Cat Cancer Diagnosis
Veterinarian Reviewed on April 1, 2014 by Dr. Janice Huntingford
Cat Cancer Diagnosis
• Swelling that continues to increase
• The appearance of sores the take a long time to heal
• Discharge or bleeding from any part of the body
• Odor that is offensive
• Problems swallowing or eating
• Some stiffness or lameness that does not go away
• Problems urinating
While these symptoms are prevalent in Cat Cancer, some are also symptoms of other diseases. The basic caution for your treatment of your cat is a trip to the veterinarian for a diagnosis.
The diagnosis of cancer can be a horrible shock to an owner. There are however, steps you can take that will help both you and your cat. Your aim should be to give your cat a fighting chance and a good quality of life.
Steps you can take
First of all, do not panic. Cancer is one of the words anyone hates to hear. Regardless of the age of your beloved cat you do not want to hear that word as a diagnosis of your cat’s condition. Feelings of anger, fear, confusion and a bit of guilt are common and you should give yourself the opportunity to deal with all of these emotions. Your cat will need your strength for the battle.
Education helps. If you educate yourself as to the type of cancer your cat has, you will empower yourself to help your cat more effectively. There are many different types of this disease and by educating yourself you will relieve some of the mystery as well as being able to have some realistic goals as to the outcome. There are many decisions that you will be forced to make as treatment begins. Educating yourself will help you to make the right ones. You will know the potential prognosis for the type of cancer. You will also know what signs to look for to judge improvement or decline in your cats condition. This is all-empowering.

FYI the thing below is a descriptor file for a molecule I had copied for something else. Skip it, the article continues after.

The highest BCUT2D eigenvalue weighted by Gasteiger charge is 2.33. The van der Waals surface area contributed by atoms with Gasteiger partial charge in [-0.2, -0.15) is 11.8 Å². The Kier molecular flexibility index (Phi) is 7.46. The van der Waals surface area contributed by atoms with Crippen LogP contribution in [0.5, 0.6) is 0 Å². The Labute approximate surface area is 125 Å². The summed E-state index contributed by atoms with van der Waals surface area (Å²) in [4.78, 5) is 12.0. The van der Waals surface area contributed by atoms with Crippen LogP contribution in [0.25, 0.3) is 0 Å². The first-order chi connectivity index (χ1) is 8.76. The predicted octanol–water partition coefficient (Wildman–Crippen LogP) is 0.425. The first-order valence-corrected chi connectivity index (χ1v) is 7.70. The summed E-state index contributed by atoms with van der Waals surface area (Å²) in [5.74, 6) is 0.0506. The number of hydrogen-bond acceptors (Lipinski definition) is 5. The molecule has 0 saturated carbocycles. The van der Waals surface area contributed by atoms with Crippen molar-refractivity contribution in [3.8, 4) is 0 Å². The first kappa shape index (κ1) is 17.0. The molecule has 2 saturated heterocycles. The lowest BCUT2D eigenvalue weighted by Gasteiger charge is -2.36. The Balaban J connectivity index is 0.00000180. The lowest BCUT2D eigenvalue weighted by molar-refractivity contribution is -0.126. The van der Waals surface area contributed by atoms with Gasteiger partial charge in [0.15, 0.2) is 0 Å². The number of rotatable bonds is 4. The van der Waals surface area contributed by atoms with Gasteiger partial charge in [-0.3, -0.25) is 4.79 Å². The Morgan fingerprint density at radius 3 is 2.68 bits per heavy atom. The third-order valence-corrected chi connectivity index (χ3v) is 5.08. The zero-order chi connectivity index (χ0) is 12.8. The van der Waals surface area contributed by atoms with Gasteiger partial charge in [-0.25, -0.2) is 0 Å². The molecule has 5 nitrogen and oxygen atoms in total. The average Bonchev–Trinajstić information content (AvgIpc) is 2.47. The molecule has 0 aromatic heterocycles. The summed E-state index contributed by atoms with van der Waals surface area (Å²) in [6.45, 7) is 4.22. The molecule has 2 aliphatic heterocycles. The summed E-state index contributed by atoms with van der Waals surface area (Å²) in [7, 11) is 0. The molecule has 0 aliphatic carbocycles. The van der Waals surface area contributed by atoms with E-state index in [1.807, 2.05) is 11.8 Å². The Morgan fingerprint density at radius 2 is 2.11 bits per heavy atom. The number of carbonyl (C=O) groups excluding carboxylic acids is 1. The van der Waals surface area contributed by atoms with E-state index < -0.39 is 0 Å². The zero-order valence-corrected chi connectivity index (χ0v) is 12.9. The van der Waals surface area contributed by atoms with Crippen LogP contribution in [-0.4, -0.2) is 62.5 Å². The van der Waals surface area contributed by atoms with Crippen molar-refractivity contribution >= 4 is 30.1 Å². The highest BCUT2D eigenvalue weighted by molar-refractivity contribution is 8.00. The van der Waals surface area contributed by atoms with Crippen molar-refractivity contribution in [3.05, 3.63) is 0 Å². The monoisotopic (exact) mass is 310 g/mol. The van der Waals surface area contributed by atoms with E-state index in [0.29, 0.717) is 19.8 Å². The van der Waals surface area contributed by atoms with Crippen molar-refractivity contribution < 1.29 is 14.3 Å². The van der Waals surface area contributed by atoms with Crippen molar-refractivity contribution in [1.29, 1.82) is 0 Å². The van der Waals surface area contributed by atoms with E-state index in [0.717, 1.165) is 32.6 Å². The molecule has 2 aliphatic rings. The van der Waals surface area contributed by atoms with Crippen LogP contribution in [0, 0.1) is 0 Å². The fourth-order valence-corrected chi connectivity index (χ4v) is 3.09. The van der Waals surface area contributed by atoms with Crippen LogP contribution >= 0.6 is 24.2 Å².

Friends and family will be a great resource for help and encouragement. It is important to gather your team together to accomplish the task. Your primary veterinarian is your first team member. They are familiar with your cats history and can recommend the consultation with an oncologist who is current on all the cancer treatments that may be available. Holistic veterinarians also have a place within your team. They will deal with all aspects of your cat’s life and your own life to come to a desirable treatment plan. Surround yourself with people you trust.
Some dietary changes are in order
Studies show that a diet that is high in Cat Omega Fatty Acids such as Omega 3 acids and low carbohydrates accompanied by moderate protein is best. Often you will seek out the possibility of raw diets or even home cooked meals. This will depend on what your own beliefs are and what your veterinarian recommends. Often there will be dietary supplements prescribed by your vet.
A cat that has been diagnosed with cancer will need to be protected from harmful chemicals. There are studies that show a link between the exposure to Cat Lawn Chemicals and household chemicals and cancer in cats. You may also want to consider filtered water for additional protection.
Don’t give up. Take advantage of every day and share those days with your cat.
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Janice Huntingford, DVM, has been in veterinary practice for over 30 years and has founded two veterinary clinics since receiving her Doctor of Veterinary Medicine at the Ontario Veterinary College, University of Guelph. She has studied extensively in both conventional and holistic modalities. Ask Dr. Jan